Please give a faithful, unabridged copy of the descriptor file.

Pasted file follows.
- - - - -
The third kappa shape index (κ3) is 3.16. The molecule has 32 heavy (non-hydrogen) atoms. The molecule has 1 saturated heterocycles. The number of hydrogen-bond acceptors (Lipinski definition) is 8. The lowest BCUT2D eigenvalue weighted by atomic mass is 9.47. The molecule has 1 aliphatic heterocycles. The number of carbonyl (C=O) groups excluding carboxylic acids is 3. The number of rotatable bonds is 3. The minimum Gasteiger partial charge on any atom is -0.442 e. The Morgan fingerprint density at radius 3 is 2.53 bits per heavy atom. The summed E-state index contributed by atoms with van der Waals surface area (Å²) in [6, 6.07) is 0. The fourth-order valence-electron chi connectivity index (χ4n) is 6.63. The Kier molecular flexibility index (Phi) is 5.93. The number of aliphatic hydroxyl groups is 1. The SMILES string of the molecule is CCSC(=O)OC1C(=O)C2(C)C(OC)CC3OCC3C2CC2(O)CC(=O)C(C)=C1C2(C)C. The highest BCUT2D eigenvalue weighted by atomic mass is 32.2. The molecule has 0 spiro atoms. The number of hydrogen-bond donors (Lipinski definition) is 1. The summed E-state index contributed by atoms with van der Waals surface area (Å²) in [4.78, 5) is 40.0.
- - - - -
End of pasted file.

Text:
The third kappa shape index (κ3) is 3.16. The molecule has 32 heavy (non-hydrogen) atoms. The molecule has 1 saturated heterocycles. The number of hydrogen-bond acceptors (Lipinski definition) is 8. The lowest BCUT2D eigenvalue weighted by atomic mass is 9.47. The molecule has 1 aliphatic heterocycles. The number of carbonyl (C=O) groups excluding carboxylic acids is 3. The number of rotatable bonds is 3. The minimum Gasteiger partial charge on any atom is -0.442 e. The Morgan fingerprint density at radius 3 is 2.53 bits per heavy atom. The summed E-state index contributed by atoms with van der Waals surface area (Å²) in [6, 6.07) is 0. The fourth-order valence-electron chi connectivity index (χ4n) is 6.63. The Kier molecular flexibility index (Phi) is 5.93. The number of aliphatic hydroxyl groups is 1. The SMILES string of the molecule is CCSC(=O)OC1C(=O)C2(C)C(OC)CC3OCC3C2CC2(O)CC(=O)C(C)=C1C2(C)C. The highest BCUT2D eigenvalue weighted by atomic mass is 32.2. The molecule has 0 spiro atoms. The number of hydrogen-bond donors (Lipinski definition) is 1. The summed E-state index contributed by atoms with van der Waals surface area (Å²) in [4.78, 5) is 40.0.